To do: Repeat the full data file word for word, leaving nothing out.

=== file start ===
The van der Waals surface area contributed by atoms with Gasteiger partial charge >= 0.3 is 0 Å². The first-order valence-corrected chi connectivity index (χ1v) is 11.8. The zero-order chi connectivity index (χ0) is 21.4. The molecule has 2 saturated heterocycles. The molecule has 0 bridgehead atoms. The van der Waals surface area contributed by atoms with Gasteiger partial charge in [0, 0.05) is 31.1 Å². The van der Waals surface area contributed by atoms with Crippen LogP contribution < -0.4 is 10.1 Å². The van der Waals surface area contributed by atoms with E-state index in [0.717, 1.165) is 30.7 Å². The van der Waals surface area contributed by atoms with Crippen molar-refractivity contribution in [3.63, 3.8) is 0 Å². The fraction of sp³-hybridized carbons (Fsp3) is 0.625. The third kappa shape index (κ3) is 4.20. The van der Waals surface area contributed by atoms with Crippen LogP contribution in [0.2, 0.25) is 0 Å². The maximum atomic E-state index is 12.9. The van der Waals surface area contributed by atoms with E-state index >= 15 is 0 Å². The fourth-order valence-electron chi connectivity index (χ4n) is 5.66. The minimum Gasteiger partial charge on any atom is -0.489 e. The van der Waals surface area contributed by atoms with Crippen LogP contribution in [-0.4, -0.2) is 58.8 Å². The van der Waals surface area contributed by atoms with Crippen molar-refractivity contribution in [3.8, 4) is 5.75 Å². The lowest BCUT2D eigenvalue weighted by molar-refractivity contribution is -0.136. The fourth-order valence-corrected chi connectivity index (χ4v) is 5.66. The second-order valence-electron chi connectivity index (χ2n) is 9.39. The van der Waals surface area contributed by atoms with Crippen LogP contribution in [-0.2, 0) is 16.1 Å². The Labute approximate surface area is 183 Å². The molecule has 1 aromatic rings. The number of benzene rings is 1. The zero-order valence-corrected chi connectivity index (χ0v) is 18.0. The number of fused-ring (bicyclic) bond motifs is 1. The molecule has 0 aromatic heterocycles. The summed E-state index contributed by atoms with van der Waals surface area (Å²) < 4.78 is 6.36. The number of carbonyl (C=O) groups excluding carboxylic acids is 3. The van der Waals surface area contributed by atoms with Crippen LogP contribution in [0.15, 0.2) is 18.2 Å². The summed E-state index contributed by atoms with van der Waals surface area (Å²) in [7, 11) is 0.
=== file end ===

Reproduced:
The van der Waals surface area contributed by atoms with Gasteiger partial charge >= 0.3 is 0 Å². The first-order valence-corrected chi connectivity index (χ1v) is 11.8. The zero-order chi connectivity index (χ0) is 21.4. The molecule has 2 saturated heterocycles. The molecule has 0 bridgehead atoms. The van der Waals surface area contributed by atoms with Gasteiger partial charge in [0, 0.05) is 31.1 Å². The van der Waals surface area contributed by atoms with Crippen LogP contribution < -0.4 is 10.1 Å². The van der Waals surface area contributed by atoms with E-state index in [0.717, 1.165) is 30.7 Å². The van der Waals surface area contributed by atoms with Crippen molar-refractivity contribution in [3.63, 3.8) is 0 Å². The fraction of sp³-hybridized carbons (Fsp3) is 0.625. The third kappa shape index (κ3) is 4.20. The van der Waals surface area contributed by atoms with Crippen LogP contribution in [0.2, 0.25) is 0 Å². The maximum atomic E-state index is 12.9. The van der Waals surface area contributed by atoms with E-state index >= 15 is 0 Å². The fourth-order valence-electron chi connectivity index (χ4n) is 5.66. The minimum Gasteiger partial charge on any atom is -0.489 e. The van der Waals surface area contributed by atoms with Crippen LogP contribution in [-0.4, -0.2) is 58.8 Å². The van der Waals surface area contributed by atoms with Crippen molar-refractivity contribution in [3.8, 4) is 5.75 Å². The lowest BCUT2D eigenvalue weighted by molar-refractivity contribution is -0.136. The fourth-order valence-corrected chi connectivity index (χ4v) is 5.66. The second-order valence-electron chi connectivity index (χ2n) is 9.39. The van der Waals surface area contributed by atoms with Crippen LogP contribution in [-0.2, 0) is 16.1 Å². The Labute approximate surface area is 183 Å². The molecule has 1 aromatic rings. The number of benzene rings is 1. The zero-order valence-corrected chi connectivity index (χ0v) is 18.0. The number of fused-ring (bicyclic) bond motifs is 1. The molecule has 0 aromatic heterocycles. The summed E-state index contributed by atoms with van der Waals surface area (Å²) < 4.78 is 6.36. The number of carbonyl (C=O) groups excluding carboxylic acids is 3. The van der Waals surface area contributed by atoms with Crippen LogP contribution in [0.15, 0.2) is 18.2 Å². The summed E-state index contributed by atoms with van der Waals surface area (Å²) in [7, 11) is 0.